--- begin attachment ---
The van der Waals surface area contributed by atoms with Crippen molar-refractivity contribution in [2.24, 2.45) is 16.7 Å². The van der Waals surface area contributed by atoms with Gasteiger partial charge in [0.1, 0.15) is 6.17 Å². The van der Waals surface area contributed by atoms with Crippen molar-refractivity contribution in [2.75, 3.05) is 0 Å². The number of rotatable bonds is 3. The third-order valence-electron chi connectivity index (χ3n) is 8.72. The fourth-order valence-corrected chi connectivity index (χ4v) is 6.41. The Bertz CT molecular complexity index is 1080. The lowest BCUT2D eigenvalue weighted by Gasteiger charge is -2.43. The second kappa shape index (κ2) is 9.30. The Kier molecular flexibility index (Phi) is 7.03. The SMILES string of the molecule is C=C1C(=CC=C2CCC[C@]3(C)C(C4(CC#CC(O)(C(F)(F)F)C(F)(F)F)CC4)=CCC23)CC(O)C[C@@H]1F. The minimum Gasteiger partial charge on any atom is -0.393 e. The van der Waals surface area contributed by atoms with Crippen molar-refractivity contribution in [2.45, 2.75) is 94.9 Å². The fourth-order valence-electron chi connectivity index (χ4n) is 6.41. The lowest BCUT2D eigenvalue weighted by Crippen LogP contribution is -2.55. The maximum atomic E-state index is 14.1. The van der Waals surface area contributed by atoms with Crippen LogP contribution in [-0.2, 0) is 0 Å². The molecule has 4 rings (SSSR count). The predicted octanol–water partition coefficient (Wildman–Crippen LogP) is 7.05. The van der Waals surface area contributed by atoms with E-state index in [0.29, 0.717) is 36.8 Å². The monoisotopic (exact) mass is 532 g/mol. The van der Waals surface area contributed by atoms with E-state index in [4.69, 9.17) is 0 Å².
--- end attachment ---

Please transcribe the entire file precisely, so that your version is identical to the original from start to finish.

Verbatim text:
The van der Waals surface area contributed by atoms with Crippen molar-refractivity contribution in [2.24, 2.45) is 16.7 Å². The van der Waals surface area contributed by atoms with Gasteiger partial charge in [0.1, 0.15) is 6.17 Å². The van der Waals surface area contributed by atoms with Crippen molar-refractivity contribution in [2.75, 3.05) is 0 Å². The number of rotatable bonds is 3. The third-order valence-electron chi connectivity index (χ3n) is 8.72. The fourth-order valence-corrected chi connectivity index (χ4v) is 6.41. The Bertz CT molecular complexity index is 1080. The lowest BCUT2D eigenvalue weighted by Gasteiger charge is -2.43. The second kappa shape index (κ2) is 9.30. The Kier molecular flexibility index (Phi) is 7.03. The SMILES string of the molecule is C=C1C(=CC=C2CCC[C@]3(C)C(C4(CC#CC(O)(C(F)(F)F)C(F)(F)F)CC4)=CCC23)CC(O)C[C@@H]1F. The minimum Gasteiger partial charge on any atom is -0.393 e. The van der Waals surface area contributed by atoms with Crippen molar-refractivity contribution in [2.45, 2.75) is 94.9 Å². The fourth-order valence-electron chi connectivity index (χ4n) is 6.41. The lowest BCUT2D eigenvalue weighted by Crippen LogP contribution is -2.55. The maximum atomic E-state index is 14.1. The van der Waals surface area contributed by atoms with Crippen LogP contribution in [-0.2, 0) is 0 Å². The molecule has 4 rings (SSSR count). The predicted octanol–water partition coefficient (Wildman–Crippen LogP) is 7.05. The van der Waals surface area contributed by atoms with E-state index in [0.29, 0.717) is 36.8 Å². The monoisotopic (exact) mass is 532 g/mol. The van der Waals surface area contributed by atoms with E-state index in [4.69, 9.17) is 0 Å².